I am working on one project of water pressure measurement, in which i used pressure transducer which gives me output between 4-20mA Current form.

I am using one 250 ohm resistance to convert current into voltage, and than i give this voltage to ADC of arduino UNO channel 0 (A0).

ADC reading is continuously fluctuating up to 10 decimal numbers.

I have also check by connecting multi-meter and measure sensor current reading, for particular pressure. but current reading is stable (even not fluctuate 1 or 2 points.)

also i have checked voltage value after 250 Ohms +Ve and ground. converted voltage is also showing very stable.

but why ADC reading is fluctuating..?

i am using arduino uno, i doesn't have any changes in AREF, AVCC etc...

please suggest effective solution,

Thank in advance.

My code is as follow..

const int analogInPin = A0; // Analog input pin that the potentiometer is attached to

int sensorValue = 0; // value read from the pot

void setup() { // initialize serial communications at 9600 bps: Serial.begin(9600); }

void loop() {

// read the analog in value: sensorValue = analogRead(analogInPin);

// print the results to the Serial Monitor: Serial.print("Reading: "); Serial.println(sensorValue);

delay(1000); }

  • \$\begingroup\$ "... fluctuation ... up to 10 decimal numbers." What does this mean? How many percent? Please format your code properly. There is a button on the editor toolbar. Make sure it is indented in the correct places. Thank afterwards by upvoting and accepting answers. \$\endgroup\$ – Transistor Aug 2 '18 at 17:59
  • \$\begingroup\$ "fluctuation ... up to 10 decimal numbers", mean for any particular fixed output of sensor, adc value is up and down between ten numbers, for example if value should be 100 in normal condition, it become either 95 or 105, and between all values. \$\endgroup\$ – Bhargav Shankhalpara Aug 2 '18 at 18:06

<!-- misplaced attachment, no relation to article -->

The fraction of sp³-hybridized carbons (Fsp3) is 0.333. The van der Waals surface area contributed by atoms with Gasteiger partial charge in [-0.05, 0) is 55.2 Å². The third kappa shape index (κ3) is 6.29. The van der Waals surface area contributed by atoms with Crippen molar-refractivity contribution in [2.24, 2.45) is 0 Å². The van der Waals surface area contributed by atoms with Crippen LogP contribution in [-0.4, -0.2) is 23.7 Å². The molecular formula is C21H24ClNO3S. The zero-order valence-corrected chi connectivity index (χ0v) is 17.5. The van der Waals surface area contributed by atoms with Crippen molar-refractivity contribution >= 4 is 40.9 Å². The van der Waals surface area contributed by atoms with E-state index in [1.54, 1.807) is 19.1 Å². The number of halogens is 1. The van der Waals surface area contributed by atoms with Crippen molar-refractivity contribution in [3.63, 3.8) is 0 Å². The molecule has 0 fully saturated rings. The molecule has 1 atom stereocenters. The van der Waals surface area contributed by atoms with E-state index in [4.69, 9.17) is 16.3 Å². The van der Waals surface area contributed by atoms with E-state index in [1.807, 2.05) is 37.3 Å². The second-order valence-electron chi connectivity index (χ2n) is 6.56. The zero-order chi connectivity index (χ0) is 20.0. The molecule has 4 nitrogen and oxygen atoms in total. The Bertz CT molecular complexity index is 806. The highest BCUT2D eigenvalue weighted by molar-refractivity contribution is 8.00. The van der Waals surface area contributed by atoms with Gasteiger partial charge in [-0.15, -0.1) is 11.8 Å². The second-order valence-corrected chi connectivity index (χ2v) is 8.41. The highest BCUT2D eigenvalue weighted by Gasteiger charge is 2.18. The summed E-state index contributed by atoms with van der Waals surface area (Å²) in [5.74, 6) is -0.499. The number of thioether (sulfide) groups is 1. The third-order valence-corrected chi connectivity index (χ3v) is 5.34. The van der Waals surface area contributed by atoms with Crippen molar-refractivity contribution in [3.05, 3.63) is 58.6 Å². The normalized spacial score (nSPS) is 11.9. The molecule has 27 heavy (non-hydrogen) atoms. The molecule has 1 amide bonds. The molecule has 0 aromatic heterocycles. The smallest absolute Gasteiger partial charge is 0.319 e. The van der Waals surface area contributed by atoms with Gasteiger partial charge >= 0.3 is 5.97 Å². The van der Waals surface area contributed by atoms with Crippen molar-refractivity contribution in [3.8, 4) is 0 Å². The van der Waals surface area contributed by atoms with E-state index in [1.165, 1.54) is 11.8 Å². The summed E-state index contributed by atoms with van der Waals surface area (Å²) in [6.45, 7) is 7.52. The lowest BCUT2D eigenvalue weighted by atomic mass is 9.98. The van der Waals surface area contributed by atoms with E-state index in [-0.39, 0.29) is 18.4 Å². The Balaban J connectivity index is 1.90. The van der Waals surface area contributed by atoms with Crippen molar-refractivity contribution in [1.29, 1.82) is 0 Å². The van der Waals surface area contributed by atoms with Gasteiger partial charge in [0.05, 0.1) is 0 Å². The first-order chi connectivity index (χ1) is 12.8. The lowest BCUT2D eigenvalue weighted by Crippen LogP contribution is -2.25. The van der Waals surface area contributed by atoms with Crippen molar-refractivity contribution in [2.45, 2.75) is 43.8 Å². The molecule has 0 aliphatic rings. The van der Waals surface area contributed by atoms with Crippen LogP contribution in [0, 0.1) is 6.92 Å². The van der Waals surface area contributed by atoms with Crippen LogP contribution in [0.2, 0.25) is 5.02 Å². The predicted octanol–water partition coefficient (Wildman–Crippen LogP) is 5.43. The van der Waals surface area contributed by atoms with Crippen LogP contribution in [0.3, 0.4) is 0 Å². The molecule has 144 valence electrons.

• 1
    \$\begingroup\$ That is normally reported +/-5 counts on 100 or +/-5%. Put that into the question so that your readers have all the information in the one place. Are you sure that the pressure and input aren't fluctuating by 5%? Have you got mains interference? Don't forget to fix the code formatting. \$\endgroup\$ – Transistor Aug 2 '18 at 18:09
  • \$\begingroup\$ If there is noise on the signal being converted that is harmonically related to the sampling rate with an offset frequency that matches your results, then you have excessive noise. \$\endgroup\$ – Tony Stewart Sunnyskyguy EE75 Aug 2 '18 at 18:29

Your multimeter averages over a good part of a second so it's not really measuring the same thing.

Look at the ADC input signal with an oscilloscope, set to AC range with a sensitivity of perhaps 100mV or 250mV/division. Since your ADC is 10 bits and 5.0V reference, you are reporting (as added in the comments) +/-5% peak-to-peak variation out of 5.0V full-scale, which is +/-250mV (and about +/-50 ADC counts).

That will tell you how real that signal is. It could be caused by actual variations in pressure or vibrations of the sensor.

It could also be affected by interaction between your serial communications ground and any grounding in the sensor circuit.


A variation of 10 counts out of a maximum 1023 is about 1% of full scale, not bad for an Arduino. This is equivalent to about 50 mV and you probably have that much noise on the input signal and AREF.

If the problem is noise and the noise is a random fluctuation then you should be able to improve the readings by averaging. Try summing 16 or 32 values and then dividing the result by 16 or 32. (I proposed 16 and 32 because they are integer powers of 2 so performing unsigned integer division with these values is easy and fast...shifting.)


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